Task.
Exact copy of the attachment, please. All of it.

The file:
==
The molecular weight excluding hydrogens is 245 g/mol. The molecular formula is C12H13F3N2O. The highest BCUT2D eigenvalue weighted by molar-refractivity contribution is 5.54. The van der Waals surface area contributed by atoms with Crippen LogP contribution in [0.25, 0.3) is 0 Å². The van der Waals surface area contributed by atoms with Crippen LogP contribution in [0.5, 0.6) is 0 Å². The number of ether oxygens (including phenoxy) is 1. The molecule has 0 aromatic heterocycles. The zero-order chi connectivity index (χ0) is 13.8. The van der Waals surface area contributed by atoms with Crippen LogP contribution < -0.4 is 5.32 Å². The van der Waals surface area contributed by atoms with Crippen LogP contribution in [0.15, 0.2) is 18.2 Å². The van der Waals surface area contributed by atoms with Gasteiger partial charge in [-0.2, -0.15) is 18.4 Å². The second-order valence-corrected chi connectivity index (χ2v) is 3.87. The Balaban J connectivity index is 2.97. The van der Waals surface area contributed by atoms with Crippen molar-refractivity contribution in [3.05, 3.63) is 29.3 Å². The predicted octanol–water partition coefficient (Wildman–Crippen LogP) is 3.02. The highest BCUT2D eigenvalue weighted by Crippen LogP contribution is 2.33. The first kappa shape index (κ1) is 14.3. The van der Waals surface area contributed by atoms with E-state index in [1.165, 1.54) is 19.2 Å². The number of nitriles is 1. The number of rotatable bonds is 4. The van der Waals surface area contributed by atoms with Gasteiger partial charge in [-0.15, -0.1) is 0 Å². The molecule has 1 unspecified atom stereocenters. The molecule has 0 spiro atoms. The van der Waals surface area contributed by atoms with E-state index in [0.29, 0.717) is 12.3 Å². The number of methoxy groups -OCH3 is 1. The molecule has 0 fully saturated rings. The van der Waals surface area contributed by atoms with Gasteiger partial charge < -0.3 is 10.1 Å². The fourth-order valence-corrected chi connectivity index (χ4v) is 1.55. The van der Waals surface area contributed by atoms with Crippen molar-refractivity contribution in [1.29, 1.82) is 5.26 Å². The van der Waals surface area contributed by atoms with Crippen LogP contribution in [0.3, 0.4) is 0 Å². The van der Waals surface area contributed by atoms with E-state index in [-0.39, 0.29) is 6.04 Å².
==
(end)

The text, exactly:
The molecular weight excluding hydrogens is 245 g/mol. The molecular formula is C12H13F3N2O. The highest BCUT2D eigenvalue weighted by molar-refractivity contribution is 5.54. The van der Waals surface area contributed by atoms with Crippen LogP contribution in [0.25, 0.3) is 0 Å². The van der Waals surface area contributed by atoms with Crippen LogP contribution in [0.5, 0.6) is 0 Å². The number of ether oxygens (including phenoxy) is 1. The molecule has 0 aromatic heterocycles. The zero-order chi connectivity index (χ0) is 13.8. The van der Waals surface area contributed by atoms with Crippen LogP contribution < -0.4 is 5.32 Å². The van der Waals surface area contributed by atoms with Crippen LogP contribution in [0.15, 0.2) is 18.2 Å². The van der Waals surface area contributed by atoms with Gasteiger partial charge in [-0.2, -0.15) is 18.4 Å². The second-order valence-corrected chi connectivity index (χ2v) is 3.87. The Balaban J connectivity index is 2.97. The van der Waals surface area contributed by atoms with Crippen molar-refractivity contribution in [3.05, 3.63) is 29.3 Å². The predicted octanol–water partition coefficient (Wildman–Crippen LogP) is 3.02. The highest BCUT2D eigenvalue weighted by Crippen LogP contribution is 2.33. The first kappa shape index (κ1) is 14.3. The van der Waals surface area contributed by atoms with E-state index in [1.165, 1.54) is 19.2 Å². The number of nitriles is 1. The number of rotatable bonds is 4. The van der Waals surface area contributed by atoms with Gasteiger partial charge in [-0.15, -0.1) is 0 Å². The molecule has 1 unspecified atom stereocenters. The molecule has 0 spiro atoms. The van der Waals surface area contributed by atoms with E-state index in [0.29, 0.717) is 12.3 Å². The number of methoxy groups -OCH3 is 1. The molecule has 0 fully saturated rings. The van der Waals surface area contributed by atoms with Gasteiger partial charge < -0.3 is 10.1 Å². The fourth-order valence-corrected chi connectivity index (χ4v) is 1.55. The van der Waals surface area contributed by atoms with Crippen molar-refractivity contribution in [1.29, 1.82) is 5.26 Å². The van der Waals surface area contributed by atoms with Crippen LogP contribution in [0.3, 0.4) is 0 Å². The van der Waals surface area contributed by atoms with E-state index in [-0.39, 0.29) is 6.04 Å².